Despite recent media hype over the supposed effectiveness of one dose of the Moderna and Pfizer/BioNTech COVID-19 vaccines, the FDA and government scientists aren’t budging from the two-dose approach, officials said at a press briefing on Friday.
Anthony Fauci, MD, director of the National Institute of Allergy and Infectious Diseases, argued that one dose doesn’t assure a durable immune response, and thus leaves potential for people with poorer immune responses to become incubators for escape variants.
Commenting largely about an Israeli study published in The Lancet, which appeared to show that one dose of the Pfizer/BioNTech vaccine is 85% effective, Fauci called the results “interesting,” but added, “we will stick with the scientifically documented efficacy and optimal response of a prime followed by a boost” of mRNA vaccine.
“We’re not criticizing the study,” he added. “We do want to follow up on this.”
However, Andy Slavitt, the White House senior advisor for COVID-19 response, did not mince words in defending the U.S. government’s two-dose approach.
“There are studies all the time, there are preprints all the time, there is real-world evidence all the time. One study, even though it may look attractive, it may capture a headline … it isn’t always what it appears to be,” he said. “It’s important to understand we’re not going to be persuaded by one study that happens to grab headlines.”
Fauci also noted important limitations to the data, which the authors acknowledged, such as that “subjects were younger and healthier” than in other studies and the study shed no light on how long protection with one dose would last, “as most of the subjects received their second shot,” he said.
When deciding on the two-dose strategy, Fauci stressed durability of immunity as a major factor.
“If you look at the difference between the degree, the intensity of response after a first dose and compare it to after a second dose, the second dose has 10 times higher levels of neutralizing antibodies,” he said.
Even in the event of a five- to six-fold diminution of antibodies induced by an mRNA vaccine candidate against something like a COVID-19 variant, “it’s still in the range of protection,” he added.
“The response following the boost is so high that though [overall] efficacy is diminished to 50% [against the South African variant], it still had good efficacy against severe disease,” he noted.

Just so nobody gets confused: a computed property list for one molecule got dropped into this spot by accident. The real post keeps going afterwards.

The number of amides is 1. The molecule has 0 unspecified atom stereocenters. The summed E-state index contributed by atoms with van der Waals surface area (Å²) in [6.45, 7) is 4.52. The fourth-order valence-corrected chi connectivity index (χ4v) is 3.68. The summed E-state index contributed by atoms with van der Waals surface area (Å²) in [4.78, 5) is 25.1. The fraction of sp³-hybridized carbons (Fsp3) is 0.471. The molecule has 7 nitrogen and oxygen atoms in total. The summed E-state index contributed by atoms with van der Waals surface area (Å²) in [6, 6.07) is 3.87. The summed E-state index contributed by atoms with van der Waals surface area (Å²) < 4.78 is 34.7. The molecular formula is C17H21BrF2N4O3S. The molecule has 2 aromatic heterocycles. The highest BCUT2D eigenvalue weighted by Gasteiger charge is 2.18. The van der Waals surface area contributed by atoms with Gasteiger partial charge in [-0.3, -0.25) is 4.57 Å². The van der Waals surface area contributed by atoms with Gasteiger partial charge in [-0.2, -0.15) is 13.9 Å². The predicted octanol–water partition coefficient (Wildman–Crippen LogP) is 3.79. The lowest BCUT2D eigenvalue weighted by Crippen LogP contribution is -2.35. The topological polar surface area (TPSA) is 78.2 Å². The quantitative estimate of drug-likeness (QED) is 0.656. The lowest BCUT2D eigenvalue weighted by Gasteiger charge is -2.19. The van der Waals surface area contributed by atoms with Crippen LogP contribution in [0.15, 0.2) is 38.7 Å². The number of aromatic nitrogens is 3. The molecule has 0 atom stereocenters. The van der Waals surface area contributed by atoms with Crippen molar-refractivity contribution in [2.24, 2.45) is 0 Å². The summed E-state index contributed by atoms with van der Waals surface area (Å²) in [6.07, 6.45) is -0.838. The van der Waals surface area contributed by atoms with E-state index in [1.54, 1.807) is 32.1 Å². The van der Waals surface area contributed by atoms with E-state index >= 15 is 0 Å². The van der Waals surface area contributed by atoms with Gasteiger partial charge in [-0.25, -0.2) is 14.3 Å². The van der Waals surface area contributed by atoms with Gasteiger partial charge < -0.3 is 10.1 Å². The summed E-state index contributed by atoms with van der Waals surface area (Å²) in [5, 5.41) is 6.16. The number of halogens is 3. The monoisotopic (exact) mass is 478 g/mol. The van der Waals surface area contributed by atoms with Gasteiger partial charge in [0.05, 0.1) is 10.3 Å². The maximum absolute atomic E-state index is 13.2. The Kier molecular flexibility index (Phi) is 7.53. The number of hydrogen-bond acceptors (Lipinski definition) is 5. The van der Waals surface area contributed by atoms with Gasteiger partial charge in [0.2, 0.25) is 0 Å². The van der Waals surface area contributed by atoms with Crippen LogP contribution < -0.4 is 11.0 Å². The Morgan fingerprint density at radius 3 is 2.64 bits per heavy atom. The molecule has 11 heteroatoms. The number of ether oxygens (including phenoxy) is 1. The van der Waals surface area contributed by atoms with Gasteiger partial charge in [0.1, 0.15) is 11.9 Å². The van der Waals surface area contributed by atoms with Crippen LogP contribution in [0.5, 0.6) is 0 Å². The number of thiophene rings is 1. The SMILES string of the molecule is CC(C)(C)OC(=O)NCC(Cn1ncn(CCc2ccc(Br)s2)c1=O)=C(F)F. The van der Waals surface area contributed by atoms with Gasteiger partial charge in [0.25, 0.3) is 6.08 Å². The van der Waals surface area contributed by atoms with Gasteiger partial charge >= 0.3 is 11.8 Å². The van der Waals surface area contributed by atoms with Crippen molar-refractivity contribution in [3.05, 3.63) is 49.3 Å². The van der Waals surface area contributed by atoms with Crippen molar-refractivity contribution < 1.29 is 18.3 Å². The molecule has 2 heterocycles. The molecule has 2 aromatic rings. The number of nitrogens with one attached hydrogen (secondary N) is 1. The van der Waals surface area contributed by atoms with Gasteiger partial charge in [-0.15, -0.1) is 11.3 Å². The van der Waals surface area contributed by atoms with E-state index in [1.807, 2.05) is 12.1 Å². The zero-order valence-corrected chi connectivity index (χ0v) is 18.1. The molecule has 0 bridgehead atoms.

And if individuals have suboptimal responses, “because of immunological pressure” on the virus, they could “theoretically … be selecting for variants.”
Vaccine Safety Affirmed
During the same briefing, CDC Director Rochelle Walensky, MD, discussed an early Morbidity and Mortality Weekly Report release, which a low rate of anaphylaxis during the first month of COVID-19 vaccination.
In fact, Walensky said that the 4.5 anaphylaxis cases per million doses was “a rate similar to what we’ve seen in other commonly used vaccines.”
She cited statistics from the CDC’s v-safe, a post-COVID-19 vaccination smartphone-based monitoring program, which found that of the 1.6 million people enrolled, about 71% reported injection site pain, a third reported fatigue, and about 30% reported headache.
Of the 113 deaths reported, 65% of those were among long-term care facility residents, which Walensky noted was “consistent with the background rate in this demographic.”
She urged the public to “know the facts and not the myths about vaccine safety,” and said CDC and FDA would continue to closely monitor events and report them as needed.
Walensky also said that CDC is convening a 3-day national forum on COVID-19 vaccines, beginning on Monday, where government and non-government partners can share information about building trust, with practical real-world experience on increasing vaccination in community settings.
Regarding vaccine distribution, Slavitt discussed the current severe weather plaguing much of the southeastern U.S., and said that while there is a backlog of about 6 million vaccine doses representing about 3 days of delayed shipping, many states should be able to cover with existing inventory.
He added that 1.4 million doses are already in transit, and all backlogged doses should be delivered within the next week. In addition, UPS and FedEx will be able to support Saturday deliveries, and the government is working with jurisdictions to see which are able to take these deliveries.
“Vaccines … will be ready to ship out as soon as the weather allows,” Slavitt said.